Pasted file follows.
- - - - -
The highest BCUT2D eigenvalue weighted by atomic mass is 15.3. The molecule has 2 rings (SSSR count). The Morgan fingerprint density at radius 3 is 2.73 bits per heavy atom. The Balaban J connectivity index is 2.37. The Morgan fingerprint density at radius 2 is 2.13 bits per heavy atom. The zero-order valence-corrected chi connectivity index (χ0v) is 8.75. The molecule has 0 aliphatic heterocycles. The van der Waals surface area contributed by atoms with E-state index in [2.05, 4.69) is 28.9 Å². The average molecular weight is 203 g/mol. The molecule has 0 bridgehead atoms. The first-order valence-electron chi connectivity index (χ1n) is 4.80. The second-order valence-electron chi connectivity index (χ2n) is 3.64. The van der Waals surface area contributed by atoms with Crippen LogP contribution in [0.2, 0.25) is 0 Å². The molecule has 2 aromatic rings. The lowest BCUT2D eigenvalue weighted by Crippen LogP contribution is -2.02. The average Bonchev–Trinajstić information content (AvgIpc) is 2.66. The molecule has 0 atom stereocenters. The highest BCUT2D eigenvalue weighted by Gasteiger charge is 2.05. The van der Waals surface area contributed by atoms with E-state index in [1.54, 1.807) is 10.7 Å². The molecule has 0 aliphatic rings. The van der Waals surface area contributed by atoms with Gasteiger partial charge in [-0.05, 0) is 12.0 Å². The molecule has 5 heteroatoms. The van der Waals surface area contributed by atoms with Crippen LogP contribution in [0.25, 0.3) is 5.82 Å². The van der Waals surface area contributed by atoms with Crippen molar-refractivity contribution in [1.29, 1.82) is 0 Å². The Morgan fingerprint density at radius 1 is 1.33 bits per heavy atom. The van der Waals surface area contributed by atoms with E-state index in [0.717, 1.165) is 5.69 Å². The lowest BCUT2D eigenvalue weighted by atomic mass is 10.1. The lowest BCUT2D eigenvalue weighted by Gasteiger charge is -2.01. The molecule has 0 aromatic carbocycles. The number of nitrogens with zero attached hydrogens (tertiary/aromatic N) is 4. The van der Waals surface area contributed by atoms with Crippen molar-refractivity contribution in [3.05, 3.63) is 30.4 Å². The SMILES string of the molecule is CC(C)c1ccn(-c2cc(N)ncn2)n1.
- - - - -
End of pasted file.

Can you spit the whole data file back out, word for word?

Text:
The highest BCUT2D eigenvalue weighted by atomic mass is 15.3. The molecule has 2 rings (SSSR count). The Morgan fingerprint density at radius 3 is 2.73 bits per heavy atom. The Balaban J connectivity index is 2.37. The Morgan fingerprint density at radius 2 is 2.13 bits per heavy atom. The zero-order valence-corrected chi connectivity index (χ0v) is 8.75. The molecule has 0 aliphatic heterocycles. The van der Waals surface area contributed by atoms with E-state index in [2.05, 4.69) is 28.9 Å². The average molecular weight is 203 g/mol. The molecule has 0 bridgehead atoms. The first-order valence-electron chi connectivity index (χ1n) is 4.80. The second-order valence-electron chi connectivity index (χ2n) is 3.64. The van der Waals surface area contributed by atoms with Crippen LogP contribution in [0.2, 0.25) is 0 Å². The molecule has 2 aromatic rings. The lowest BCUT2D eigenvalue weighted by Crippen LogP contribution is -2.02. The average Bonchev–Trinajstić information content (AvgIpc) is 2.66. The molecule has 0 atom stereocenters. The highest BCUT2D eigenvalue weighted by Gasteiger charge is 2.05. The van der Waals surface area contributed by atoms with E-state index in [1.54, 1.807) is 10.7 Å². The molecule has 0 aliphatic rings. The van der Waals surface area contributed by atoms with Gasteiger partial charge in [-0.05, 0) is 12.0 Å². The molecule has 5 heteroatoms. The van der Waals surface area contributed by atoms with Crippen LogP contribution in [0.25, 0.3) is 5.82 Å². The van der Waals surface area contributed by atoms with Crippen molar-refractivity contribution in [1.29, 1.82) is 0 Å². The Morgan fingerprint density at radius 1 is 1.33 bits per heavy atom. The van der Waals surface area contributed by atoms with E-state index in [0.717, 1.165) is 5.69 Å². The lowest BCUT2D eigenvalue weighted by atomic mass is 10.1. The lowest BCUT2D eigenvalue weighted by Gasteiger charge is -2.01. The molecule has 0 aromatic carbocycles. The number of nitrogens with zero attached hydrogens (tertiary/aromatic N) is 4. The van der Waals surface area contributed by atoms with Crippen molar-refractivity contribution in [3.05, 3.63) is 30.4 Å². The SMILES string of the molecule is CC(C)c1ccn(-c2cc(N)ncn2)n1.